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NOVA: The Newest Linux File-System, Designed For Persistent Memory

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  • NOVA: The Newest Linux File-System, Designed For Persistent Memory

    Phoronix: NOVA: The Newest Linux File-System, Designed For Persistent Memory

    It's been an interesting week for Linux storage with Red Hat deprecating Btrfs and Stratis being their next-gen Linux storage bet. Independent of that is now the announcement of NOVA, a new Linux file-system coming out of university research into file-systems for persistent memory...

    http://www.phoronix.com/scan.php?pag...VA-File-System

  • #2
    So does that mean I can use this on my laptop if I wanted to (I'm guessing that an SSD is "persistent memory")?

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    • #3
      Probably not. SSD are usually not byte-addressable which seems to be a requirement.

      Comment


      • #4
        I was just thinking, Linux just needs YET ANOTHER FILESYSTEM? WHAT?

        OK, mabey I'm sore:

        1. No AUFS
        2. No kernel NTFS, ExFAT
        3. UFS support sucks.

        all three I need. 2 and 3 would be awesome for doing recovery on a linux console, which happens a lot.

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        • #5
          Originally posted by GI_Jack View Post
          I was just thinking, Linux just needs YET ANOTHER FILESYSTEM? WHAT?

          OK, mabey I'm sore:

          1. No AUFS
          2. No kernel NTFS, ExFAT
          3. UFS support sucks.

          all three I need. 2 and 3 would be awesome for doing recovery on a Linux console, which happens a lot.
          There's kernel ExFAT, thanks to Samsung...

          https://opensource.samsung.com/recep...archValue=N935
          https://github.com/dorimanx/exfat-nofuse
          https://github.com/jcadduono/linux_fs_exfat
          https://github.com/Red54/exfat
          https://github.com/vstavskyi/exfat
          https://github.com/coolshou/exfat
          https://github.com/simex31/exfat-nofuse-1.2.4
          https://github.com/benpicco/linux_exfat-staging
          WTF? https://github.com/peteratebs/rtfsprofatfilesystem
          Ported to AmigaOS/AROS...
          https://github.com/salass00/exfat

          It's not in mainline, maybe because patents or some shit like that.

          Comment


          • #6
            Originally posted by droste View Post
            Probably not. SSD are usually not byte-addressable which seems to be a requirement.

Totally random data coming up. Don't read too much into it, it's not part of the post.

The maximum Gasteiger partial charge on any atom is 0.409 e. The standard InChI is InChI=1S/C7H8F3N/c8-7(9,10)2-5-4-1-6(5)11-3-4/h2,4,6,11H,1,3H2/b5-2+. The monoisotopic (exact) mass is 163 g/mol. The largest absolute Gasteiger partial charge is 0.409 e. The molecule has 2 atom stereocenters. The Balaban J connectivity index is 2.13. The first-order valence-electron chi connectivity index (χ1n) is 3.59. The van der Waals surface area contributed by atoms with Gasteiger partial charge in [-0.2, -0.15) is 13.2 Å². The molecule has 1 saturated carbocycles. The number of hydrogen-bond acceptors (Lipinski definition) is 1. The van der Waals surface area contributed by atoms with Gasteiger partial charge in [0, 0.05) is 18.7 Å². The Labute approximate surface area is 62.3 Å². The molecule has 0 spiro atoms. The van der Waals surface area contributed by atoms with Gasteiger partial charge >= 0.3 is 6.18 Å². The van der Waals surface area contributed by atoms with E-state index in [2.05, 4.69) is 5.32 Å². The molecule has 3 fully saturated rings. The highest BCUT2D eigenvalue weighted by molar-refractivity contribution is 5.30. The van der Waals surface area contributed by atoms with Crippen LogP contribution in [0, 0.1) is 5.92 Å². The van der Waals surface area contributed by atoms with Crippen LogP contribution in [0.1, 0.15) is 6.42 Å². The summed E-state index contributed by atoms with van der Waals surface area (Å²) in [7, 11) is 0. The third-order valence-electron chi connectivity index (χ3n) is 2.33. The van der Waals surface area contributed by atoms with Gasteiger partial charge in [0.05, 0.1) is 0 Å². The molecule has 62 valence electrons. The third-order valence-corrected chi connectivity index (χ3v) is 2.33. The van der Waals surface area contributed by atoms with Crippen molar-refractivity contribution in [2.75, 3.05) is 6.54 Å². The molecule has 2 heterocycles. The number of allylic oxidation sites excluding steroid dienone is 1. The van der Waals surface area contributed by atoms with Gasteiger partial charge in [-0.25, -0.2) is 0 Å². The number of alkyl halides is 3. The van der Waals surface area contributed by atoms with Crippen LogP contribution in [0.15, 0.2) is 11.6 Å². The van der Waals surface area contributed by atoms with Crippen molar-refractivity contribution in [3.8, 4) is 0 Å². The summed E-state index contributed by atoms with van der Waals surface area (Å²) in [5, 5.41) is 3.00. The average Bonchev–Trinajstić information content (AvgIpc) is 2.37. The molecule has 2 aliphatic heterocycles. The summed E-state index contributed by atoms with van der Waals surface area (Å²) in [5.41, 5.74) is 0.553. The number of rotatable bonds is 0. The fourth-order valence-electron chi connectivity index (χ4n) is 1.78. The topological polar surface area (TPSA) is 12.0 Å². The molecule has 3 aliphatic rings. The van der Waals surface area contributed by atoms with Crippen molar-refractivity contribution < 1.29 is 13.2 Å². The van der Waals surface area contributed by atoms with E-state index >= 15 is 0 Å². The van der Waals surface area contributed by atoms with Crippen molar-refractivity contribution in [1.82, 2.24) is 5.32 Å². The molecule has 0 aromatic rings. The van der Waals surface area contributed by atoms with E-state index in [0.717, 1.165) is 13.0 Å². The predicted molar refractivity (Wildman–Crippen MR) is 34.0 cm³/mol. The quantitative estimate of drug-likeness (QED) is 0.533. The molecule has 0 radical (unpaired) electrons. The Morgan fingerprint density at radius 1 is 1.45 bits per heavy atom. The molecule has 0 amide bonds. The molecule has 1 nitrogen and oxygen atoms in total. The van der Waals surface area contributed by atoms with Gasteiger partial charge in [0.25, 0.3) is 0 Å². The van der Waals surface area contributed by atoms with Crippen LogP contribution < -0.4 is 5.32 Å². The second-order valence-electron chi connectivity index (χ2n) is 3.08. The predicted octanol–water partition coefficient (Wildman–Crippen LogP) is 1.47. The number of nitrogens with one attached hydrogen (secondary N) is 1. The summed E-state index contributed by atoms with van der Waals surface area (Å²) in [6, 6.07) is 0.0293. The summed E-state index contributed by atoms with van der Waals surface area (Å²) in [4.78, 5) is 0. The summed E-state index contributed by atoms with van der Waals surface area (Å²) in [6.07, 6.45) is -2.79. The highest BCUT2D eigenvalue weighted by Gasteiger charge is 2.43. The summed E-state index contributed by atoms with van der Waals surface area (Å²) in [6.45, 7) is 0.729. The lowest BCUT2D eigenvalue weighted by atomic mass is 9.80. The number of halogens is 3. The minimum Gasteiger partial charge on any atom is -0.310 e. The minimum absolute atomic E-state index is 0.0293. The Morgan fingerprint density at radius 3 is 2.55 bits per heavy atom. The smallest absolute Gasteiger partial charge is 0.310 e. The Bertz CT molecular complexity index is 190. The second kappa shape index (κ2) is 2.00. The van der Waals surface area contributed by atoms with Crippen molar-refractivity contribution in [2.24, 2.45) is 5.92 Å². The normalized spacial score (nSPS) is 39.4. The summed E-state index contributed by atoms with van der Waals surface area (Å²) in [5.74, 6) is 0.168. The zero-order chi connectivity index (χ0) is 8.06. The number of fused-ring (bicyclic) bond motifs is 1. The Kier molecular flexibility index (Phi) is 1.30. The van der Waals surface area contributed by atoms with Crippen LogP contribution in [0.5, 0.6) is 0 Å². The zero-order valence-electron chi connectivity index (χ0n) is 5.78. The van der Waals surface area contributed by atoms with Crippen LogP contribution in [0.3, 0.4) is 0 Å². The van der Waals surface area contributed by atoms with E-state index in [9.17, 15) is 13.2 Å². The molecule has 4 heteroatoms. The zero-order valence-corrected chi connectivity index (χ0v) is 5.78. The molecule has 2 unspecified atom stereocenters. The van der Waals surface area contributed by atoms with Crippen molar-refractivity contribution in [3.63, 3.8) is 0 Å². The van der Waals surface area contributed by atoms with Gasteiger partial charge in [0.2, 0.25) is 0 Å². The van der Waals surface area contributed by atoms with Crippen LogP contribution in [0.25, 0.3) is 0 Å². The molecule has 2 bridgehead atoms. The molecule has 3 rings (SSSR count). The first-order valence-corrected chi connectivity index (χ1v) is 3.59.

Thanks. So if I wanted a "next-gen" file system, I'd be better off waiting for Stratis then (or whatever comes along in the meantime, not counting in Btrfs).

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            • #7
              Originally posted by Vistaus View Post

              Thanks. So if I wanted a "next-gen" file system, I'd be better off waiting for Stratis then (or whatever comes along in the meantime, not counting in Btrfs).
              Stratis isn't a file-system, but a giant enterprise framework. I doubt it would be usable for a desktop system, but for a big NAS (for example).

              I think persistent memory is somehow the unification of HDD and RAM, some people consider achieving that in an effective way would mean a big revolution in computing because a lot less bottlenecks and other advantages (but maybe some disadvantages... memory leaks becoming even more dangerous?). Then the other idea would be to be as fast at the faster CPU memory, but that's another pipe dream.

              TO ANYONE: Please correct me if I'm wrong or explain it better...
              Last edited by timofonic; 08-04-2017, 04:43 AM.

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              • #8
                Originally posted by GI_Jack View Post
                2. No kernel NTFS, ExFAT
                That's absolutely impossible for legal reasons.
                As long as you don't fix patent law in most jurisdiction (including the US' asinine software patent laws).
                So stop complaining and start signing petitions, etc.

                But...
                - there's the out-of-tree ExFAT for in-kernel (as mentioned above)

                - FUSE with NTFS-3G and exfat work just marvelously.
                (I've even recompiled them for my smartphone).

                Comment


                • #9
                  Originally posted by GI_Jack View Post
                  I was just thinking, Linux just needs YET ANOTHER FILESYSTEM? WHAT?
                  You know what is a persistent memory device right?

                  You know that just throwing a "RAMdisk" and formatting it as a normal block device while keeping a few GBs to be used as RAM is plain retarded?

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                  • #10
                    Originally posted by timofonic View Post
                    I think persistent memory is somehow the unification of HDD and RAM, some people consider achieving that in an effective way would mean a big revolution in computing because a lot less bottlenecks and other advantages (but maybe some disadvantages... memory leaks becoming even more dangerous?). Then the other idea would be to be as fast at the faster CPU memory, but that's another pipe dream.

                    TO ANYONE: Please correct me if I'm wrong or explain it better...
                    This is more or less how I understand it too.

                    To use that technology effectively we need a specialized filesystem, same reason we have UBI/UBIFS and JFFS2 for raw flash devices.

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